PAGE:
Then the family took him to their home for some warm tea, a shot of bourbon and a hot meal.

Julie Hall’s father, a doctor, came over to check on Osterhues, who stayed over Sunday night.

Osterhues, it turned out, is German-born, and a survivor of bombings and Nazi terror during World War II.

He and Tilla got a rental car for the rest of the trip to Florida.

Rambunctious dog keeps cheetah calm

When her mother found eight babies too much to handle, a cheetah named Adaeze was cut off — both from her mother’s milk and from being able to bond with her siblings.

Adaeze and two of her male siblings had to be nursed by the staff at the LEO Zoological Conservation Center in Greenwich, Conn. Between the hand feeding and having a brother to bond with, the two young males thrived.

But Adaeze remained something of a social outcast.

Then, about seven weeks after her birth, she met Odie, an overweight Australian shepherd.

“They just, for whatever reason, gravitated toward each other,” said Marcella Leone, founder of the center. “If the dog is with her then she’s just relaxed. He helps her take in change better than a wild animal is programmed to do.”

The center is a nonprofit, off-exhibit, accredited breeding reserve for rare and endangered animals.

Odie, who is neither rare nor endangered, is the pet of Leone’s husband.

Odie and Adaeze spend their days together, and sleep together. They are separated only at mealtime, and as soon as they are done eating they wait, nose-to-nose on opposite sides of a door, to be reunited.

It’s not the first time a dog has been used to chill out cheetahs.

The San Diego Zoo has been pairing dogs and cheetahs for about 40 years. Dogs help the cheetahs remain calm and better respond to each other, boosting the cheetah reproduction rate at the zoo.

Leone was hoping a dog would do that and more for Adaeze.

Leone told ABC News that she first tried pairing the cheetah with a younger dog that was very calm.

She had Odie fill in one day though, and he — despite his rambunctiousness — proved to be a better pairing.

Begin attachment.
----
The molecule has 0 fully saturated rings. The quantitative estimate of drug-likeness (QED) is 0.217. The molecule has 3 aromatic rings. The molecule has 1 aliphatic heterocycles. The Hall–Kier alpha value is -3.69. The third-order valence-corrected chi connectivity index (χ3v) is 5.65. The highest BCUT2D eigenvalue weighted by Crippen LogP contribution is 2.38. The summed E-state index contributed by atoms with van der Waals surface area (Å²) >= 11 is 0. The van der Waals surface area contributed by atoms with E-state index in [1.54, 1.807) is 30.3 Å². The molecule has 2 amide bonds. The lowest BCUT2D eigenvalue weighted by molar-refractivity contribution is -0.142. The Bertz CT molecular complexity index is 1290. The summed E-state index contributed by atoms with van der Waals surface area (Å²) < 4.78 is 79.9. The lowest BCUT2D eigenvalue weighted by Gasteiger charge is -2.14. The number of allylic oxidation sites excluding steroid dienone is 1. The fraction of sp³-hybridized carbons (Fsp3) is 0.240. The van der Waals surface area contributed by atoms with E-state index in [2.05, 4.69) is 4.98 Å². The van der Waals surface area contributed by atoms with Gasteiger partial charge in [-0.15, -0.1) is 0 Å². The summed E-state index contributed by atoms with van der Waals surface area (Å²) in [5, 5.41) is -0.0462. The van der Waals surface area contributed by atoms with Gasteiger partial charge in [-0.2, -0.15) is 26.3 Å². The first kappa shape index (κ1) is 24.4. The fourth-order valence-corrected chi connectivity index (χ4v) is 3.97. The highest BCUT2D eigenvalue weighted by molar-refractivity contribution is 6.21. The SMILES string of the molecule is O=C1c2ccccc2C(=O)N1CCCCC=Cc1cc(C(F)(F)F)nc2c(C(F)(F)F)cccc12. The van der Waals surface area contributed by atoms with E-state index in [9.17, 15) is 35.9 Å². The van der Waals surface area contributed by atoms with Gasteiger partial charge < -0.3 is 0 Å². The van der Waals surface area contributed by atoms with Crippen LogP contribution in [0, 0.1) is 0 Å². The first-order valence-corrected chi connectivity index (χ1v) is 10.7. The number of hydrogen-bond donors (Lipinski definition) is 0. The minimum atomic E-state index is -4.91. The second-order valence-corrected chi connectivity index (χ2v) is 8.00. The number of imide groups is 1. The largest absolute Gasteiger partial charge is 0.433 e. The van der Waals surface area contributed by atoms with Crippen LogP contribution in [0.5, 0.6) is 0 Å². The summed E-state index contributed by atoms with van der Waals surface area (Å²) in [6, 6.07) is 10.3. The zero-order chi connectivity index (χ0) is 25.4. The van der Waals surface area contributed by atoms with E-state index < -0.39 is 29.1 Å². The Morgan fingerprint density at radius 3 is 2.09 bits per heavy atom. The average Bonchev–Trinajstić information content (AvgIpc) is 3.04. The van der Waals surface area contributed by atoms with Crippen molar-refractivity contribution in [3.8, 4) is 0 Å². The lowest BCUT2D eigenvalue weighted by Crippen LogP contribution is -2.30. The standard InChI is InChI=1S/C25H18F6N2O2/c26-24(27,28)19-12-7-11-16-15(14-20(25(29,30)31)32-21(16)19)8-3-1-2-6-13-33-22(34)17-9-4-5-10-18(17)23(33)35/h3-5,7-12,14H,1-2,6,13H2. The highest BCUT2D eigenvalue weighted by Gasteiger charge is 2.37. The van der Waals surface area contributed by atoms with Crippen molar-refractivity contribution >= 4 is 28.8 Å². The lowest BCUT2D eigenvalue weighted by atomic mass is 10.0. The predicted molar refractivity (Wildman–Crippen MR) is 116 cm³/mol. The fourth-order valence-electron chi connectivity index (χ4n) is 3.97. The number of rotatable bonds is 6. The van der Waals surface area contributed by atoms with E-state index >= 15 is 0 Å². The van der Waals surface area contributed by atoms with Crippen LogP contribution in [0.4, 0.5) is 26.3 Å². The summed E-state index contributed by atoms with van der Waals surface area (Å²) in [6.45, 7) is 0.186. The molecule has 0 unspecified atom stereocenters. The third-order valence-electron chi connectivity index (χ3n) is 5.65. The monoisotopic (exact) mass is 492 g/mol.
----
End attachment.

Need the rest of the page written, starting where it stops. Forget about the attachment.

dogandcheetah“Of course she could care less about the young puppy, but just immediately hit it off with Odie,” Leone said.

“They roughhouse and play nonstop. They’re just best friends who love each other,” Leone said.

Adaeze is not domesticated, but a tame wild animal who has been trained to appear at wildlife conservation presentations — mainly about the plight the cheetah, an endangered animal, Greenwich Time reported.

Adaeze, with help from Odie, has become so calm and comfortable with crowds that has been selected out of the 18 cheetahs that live at the 100-acre LEO center to be its ambassador animal.

In coming months, the two companions will be attending a fundraiser for the Cheetah Conservation Fund in New York City, and presenting at the American Museum of Natural History and the Explorers Club.

Leone said at such presentation Odie will rarely sit when asked, but Adaeze always will.

“Odie is full of energy but is somehow this calming force for Adaeze,” she said.

(Photo: Leone, Adaeze and Odie, courtesy of LEO Zoological Conservation Center)

Mom and dog give birth on same day


I’ve heard of dogs taking on the traits of their owner, and vice versa, but this timing is a little surreal.

No sooner had Kami Klingbeil gone into labor than her goldendoodle Delia gave birth to nine puppies.

Delia was supposed to give birth first, and was two days past her expected delivery date.